tiny infinities // review

Title: Tiny Infinities
Author: J.H. Diehl
No. of pages: 352 (read as an ARC ebook: 344 pages)
Genre: Children’s, Middle Grade
Publisher: Chronicle Books
Publication Date: May 8, 2018
Date Read: December 21, 2017


I was given this ARC as an ebook by NetGalley for an honest review.

Tiny Infinities is focused on Alice, a 13-year-old girl who, in the midst of one summer deals with her parents splitting up, her mother recovering from an accident, a girl next door who is mute and deaf, and an obsession with getting her swim times up on the record board at the pool. At first, this sounds like something that wouldn’t be readable. But you would be wrong. This book is one that I think every Middle-Grade reader, and everyone else, should at sometime pick up and read.

It’s said that kids have it easy, but this book proves that that’s not true. It also hits on topics that many books tend to stray away from such as divorce, teenage friendships/relationships, and childhood disorders.

Alice all throughout this book is dealing with the fallout of her mother’s accident the summer before and now her parents are splitting up and her mother seems to only be self-focused and tends to place blame not meant for Alice, on Alice. Alice is also right at the edge of “teenage-hood.” She’s just turned 13 and is in that weird stage between teenager and childhood. The one where she’s expected to be a kid, but also be a little bit more grown up.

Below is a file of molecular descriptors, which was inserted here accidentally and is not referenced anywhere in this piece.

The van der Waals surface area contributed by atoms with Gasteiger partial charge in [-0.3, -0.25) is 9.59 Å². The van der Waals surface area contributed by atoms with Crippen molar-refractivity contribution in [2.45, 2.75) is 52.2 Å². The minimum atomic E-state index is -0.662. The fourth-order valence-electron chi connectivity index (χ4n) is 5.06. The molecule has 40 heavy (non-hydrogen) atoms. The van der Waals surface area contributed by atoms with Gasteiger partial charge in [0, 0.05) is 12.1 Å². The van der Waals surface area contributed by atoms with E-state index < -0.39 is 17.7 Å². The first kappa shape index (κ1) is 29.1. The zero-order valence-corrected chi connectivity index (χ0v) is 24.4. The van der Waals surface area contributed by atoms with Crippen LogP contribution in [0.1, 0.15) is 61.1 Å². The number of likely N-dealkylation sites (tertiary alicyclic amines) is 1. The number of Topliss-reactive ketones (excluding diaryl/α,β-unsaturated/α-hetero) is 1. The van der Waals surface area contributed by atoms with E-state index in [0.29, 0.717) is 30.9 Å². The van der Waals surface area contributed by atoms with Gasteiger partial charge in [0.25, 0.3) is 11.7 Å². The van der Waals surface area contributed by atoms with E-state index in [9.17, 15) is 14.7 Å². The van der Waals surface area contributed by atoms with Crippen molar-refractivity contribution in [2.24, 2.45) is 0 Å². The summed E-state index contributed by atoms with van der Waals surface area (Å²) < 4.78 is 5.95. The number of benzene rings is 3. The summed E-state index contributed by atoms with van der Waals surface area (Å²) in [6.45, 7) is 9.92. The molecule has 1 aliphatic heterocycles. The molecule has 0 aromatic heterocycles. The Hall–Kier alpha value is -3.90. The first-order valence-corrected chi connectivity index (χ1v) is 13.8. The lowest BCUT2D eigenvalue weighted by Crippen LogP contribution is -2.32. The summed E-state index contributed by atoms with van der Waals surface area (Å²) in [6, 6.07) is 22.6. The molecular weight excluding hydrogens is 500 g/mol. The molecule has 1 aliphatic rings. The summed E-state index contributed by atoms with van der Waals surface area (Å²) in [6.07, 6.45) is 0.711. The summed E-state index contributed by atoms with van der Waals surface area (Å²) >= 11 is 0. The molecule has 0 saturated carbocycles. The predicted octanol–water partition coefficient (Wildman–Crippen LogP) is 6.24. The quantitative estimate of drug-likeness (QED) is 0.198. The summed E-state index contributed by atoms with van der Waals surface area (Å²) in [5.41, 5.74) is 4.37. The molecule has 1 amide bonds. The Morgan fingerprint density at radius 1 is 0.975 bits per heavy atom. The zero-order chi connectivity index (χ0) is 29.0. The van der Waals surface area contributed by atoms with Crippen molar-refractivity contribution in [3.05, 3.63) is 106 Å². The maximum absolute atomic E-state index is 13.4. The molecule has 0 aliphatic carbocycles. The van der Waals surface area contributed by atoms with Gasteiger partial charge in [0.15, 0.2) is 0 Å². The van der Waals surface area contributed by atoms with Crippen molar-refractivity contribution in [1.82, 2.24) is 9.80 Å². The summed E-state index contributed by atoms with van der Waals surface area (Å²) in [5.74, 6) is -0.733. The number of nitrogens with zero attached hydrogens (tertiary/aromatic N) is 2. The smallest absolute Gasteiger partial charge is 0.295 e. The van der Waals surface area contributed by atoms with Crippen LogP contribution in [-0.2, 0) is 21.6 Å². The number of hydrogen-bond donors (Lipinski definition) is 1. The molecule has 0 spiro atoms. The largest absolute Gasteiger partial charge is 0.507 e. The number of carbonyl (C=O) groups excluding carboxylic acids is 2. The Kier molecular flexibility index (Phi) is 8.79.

The one consistency throughout the entire summer, the one thing that doesn’t change that she clings onto is swimming. I’m so glad that Alice gets a friend that is just as slightly weird as her. Harriet and Alice balance each other out quite nicely and I love their dynamic. The friendship between them felt real and not at all forced. Owen is a nice addition because he truly becomes a friend to Alice but also, kind of helps her figure that it’s okay to have a crush on someone and still be friends with them.

One of the many things I loved about this book was Alice’s connection with Piper. Piper, who throughout was believed to have a form of Autism, doesn’t really connect with others and yet Alice doesn’t give up. She’s patient and lets Piper learn and grow and connect at her own pace. I loved that Diehl added Piper right at the beginning because it gave the reader a different perspective on what childhood disorders might look like, and also, that children who do have childhood disorders such as Piper shouldn’t be treated or seen differently, but that they’re a person with value just as they are.

I absolutely loved this book. It was accurate and engaged so many topics that many children at this age are dealing with. It was a great, quick, and easy read and it’s not hard to fall in love with its characters. Alice was such a great main character that I feel many that read this book in the target age group can identify with on some level. I really hope that more books like this published. They’re needed and could be such a great resource to those dealing with issues in their own life such as the ones included in the book. This is one of those books that should be in the forefront and on top of everyone’s reading list as soon as it’s published.

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